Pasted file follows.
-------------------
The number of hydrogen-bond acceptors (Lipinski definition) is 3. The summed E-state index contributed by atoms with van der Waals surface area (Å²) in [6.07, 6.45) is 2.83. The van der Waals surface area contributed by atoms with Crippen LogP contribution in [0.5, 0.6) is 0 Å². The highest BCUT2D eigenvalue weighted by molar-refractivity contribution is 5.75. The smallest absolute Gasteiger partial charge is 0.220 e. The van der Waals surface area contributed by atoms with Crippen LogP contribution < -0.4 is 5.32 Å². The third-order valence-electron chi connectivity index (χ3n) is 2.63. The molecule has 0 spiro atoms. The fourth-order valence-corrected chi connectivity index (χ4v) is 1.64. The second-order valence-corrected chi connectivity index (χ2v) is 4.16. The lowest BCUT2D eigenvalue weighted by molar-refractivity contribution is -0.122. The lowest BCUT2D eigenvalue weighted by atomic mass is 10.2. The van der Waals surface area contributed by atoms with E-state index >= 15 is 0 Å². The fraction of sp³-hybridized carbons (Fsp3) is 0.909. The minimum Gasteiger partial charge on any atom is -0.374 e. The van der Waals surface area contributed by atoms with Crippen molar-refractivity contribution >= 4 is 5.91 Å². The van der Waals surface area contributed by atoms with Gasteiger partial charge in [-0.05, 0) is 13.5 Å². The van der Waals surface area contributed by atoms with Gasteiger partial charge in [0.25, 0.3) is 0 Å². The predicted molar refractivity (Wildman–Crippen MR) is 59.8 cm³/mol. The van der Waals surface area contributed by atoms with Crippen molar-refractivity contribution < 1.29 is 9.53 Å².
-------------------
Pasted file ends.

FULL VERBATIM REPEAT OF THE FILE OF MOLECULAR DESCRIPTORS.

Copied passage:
The number of hydrogen-bond acceptors (Lipinski definition) is 3. The summed E-state index contributed by atoms with van der Waals surface area (Å²) in [6.07, 6.45) is 2.83. The van der Waals surface area contributed by atoms with Crippen LogP contribution in [0.5, 0.6) is 0 Å². The highest BCUT2D eigenvalue weighted by molar-refractivity contribution is 5.75. The smallest absolute Gasteiger partial charge is 0.220 e. The van der Waals surface area contributed by atoms with Crippen LogP contribution < -0.4 is 5.32 Å². The third-order valence-electron chi connectivity index (χ3n) is 2.63. The molecule has 0 spiro atoms. The fourth-order valence-corrected chi connectivity index (χ4v) is 1.64. The second-order valence-corrected chi connectivity index (χ2v) is 4.16. The lowest BCUT2D eigenvalue weighted by molar-refractivity contribution is -0.122. The lowest BCUT2D eigenvalue weighted by atomic mass is 10.2. The van der Waals surface area contributed by atoms with E-state index >= 15 is 0 Å². The fraction of sp³-hybridized carbons (Fsp3) is 0.909. The minimum Gasteiger partial charge on any atom is -0.374 e. The van der Waals surface area contributed by atoms with Crippen molar-refractivity contribution >= 4 is 5.91 Å². The van der Waals surface area contributed by atoms with Gasteiger partial charge in [-0.05, 0) is 13.5 Å². The van der Waals surface area contributed by atoms with Gasteiger partial charge in [0.25, 0.3) is 0 Å². The predicted molar refractivity (Wildman–Crippen MR) is 59.8 cm³/mol. The van der Waals surface area contributed by atoms with Crippen molar-refractivity contribution < 1.29 is 9.53 Å².